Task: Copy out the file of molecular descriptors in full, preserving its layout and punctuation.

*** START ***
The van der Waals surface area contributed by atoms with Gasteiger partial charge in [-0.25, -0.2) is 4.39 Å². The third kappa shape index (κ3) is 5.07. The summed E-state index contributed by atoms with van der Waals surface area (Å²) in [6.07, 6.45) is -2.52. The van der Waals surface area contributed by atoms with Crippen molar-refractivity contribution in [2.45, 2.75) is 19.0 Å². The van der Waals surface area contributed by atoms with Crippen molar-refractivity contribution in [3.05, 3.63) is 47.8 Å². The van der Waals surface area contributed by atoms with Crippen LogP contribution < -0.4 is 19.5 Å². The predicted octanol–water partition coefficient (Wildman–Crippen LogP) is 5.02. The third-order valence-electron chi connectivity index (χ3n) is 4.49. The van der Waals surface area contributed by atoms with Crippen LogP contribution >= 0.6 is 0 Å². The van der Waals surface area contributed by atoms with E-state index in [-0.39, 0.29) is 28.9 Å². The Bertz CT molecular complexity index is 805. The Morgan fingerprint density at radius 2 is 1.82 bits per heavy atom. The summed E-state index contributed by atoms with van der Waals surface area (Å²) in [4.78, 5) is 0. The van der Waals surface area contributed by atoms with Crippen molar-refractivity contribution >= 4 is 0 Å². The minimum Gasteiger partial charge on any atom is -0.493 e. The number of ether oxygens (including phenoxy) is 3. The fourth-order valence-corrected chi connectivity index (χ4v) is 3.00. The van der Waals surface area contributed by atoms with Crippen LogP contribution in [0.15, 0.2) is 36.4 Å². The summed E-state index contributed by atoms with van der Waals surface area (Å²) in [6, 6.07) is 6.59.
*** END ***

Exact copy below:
The van der Waals surface area contributed by atoms with Gasteiger partial charge in [-0.25, -0.2) is 4.39 Å². The third kappa shape index (κ3) is 5.07. The summed E-state index contributed by atoms with van der Waals surface area (Å²) in [6.07, 6.45) is -2.52. The van der Waals surface area contributed by atoms with Crippen molar-refractivity contribution in [2.45, 2.75) is 19.0 Å². The van der Waals surface area contributed by atoms with Crippen molar-refractivity contribution in [3.05, 3.63) is 47.8 Å². The van der Waals surface area contributed by atoms with Crippen LogP contribution < -0.4 is 19.5 Å². The predicted octanol–water partition coefficient (Wildman–Crippen LogP) is 5.02. The third-order valence-electron chi connectivity index (χ3n) is 4.49. The van der Waals surface area contributed by atoms with Crippen LogP contribution >= 0.6 is 0 Å². The van der Waals surface area contributed by atoms with E-state index in [-0.39, 0.29) is 28.9 Å². The Bertz CT molecular complexity index is 805. The Morgan fingerprint density at radius 2 is 1.82 bits per heavy atom. The summed E-state index contributed by atoms with van der Waals surface area (Å²) in [4.78, 5) is 0. The van der Waals surface area contributed by atoms with Crippen molar-refractivity contribution >= 4 is 0 Å². The minimum Gasteiger partial charge on any atom is -0.493 e. The number of ether oxygens (including phenoxy) is 3. The fourth-order valence-corrected chi connectivity index (χ4v) is 3.00. The van der Waals surface area contributed by atoms with Crippen LogP contribution in [0.15, 0.2) is 36.4 Å². The summed E-state index contributed by atoms with van der Waals surface area (Å²) in [6, 6.07) is 6.59.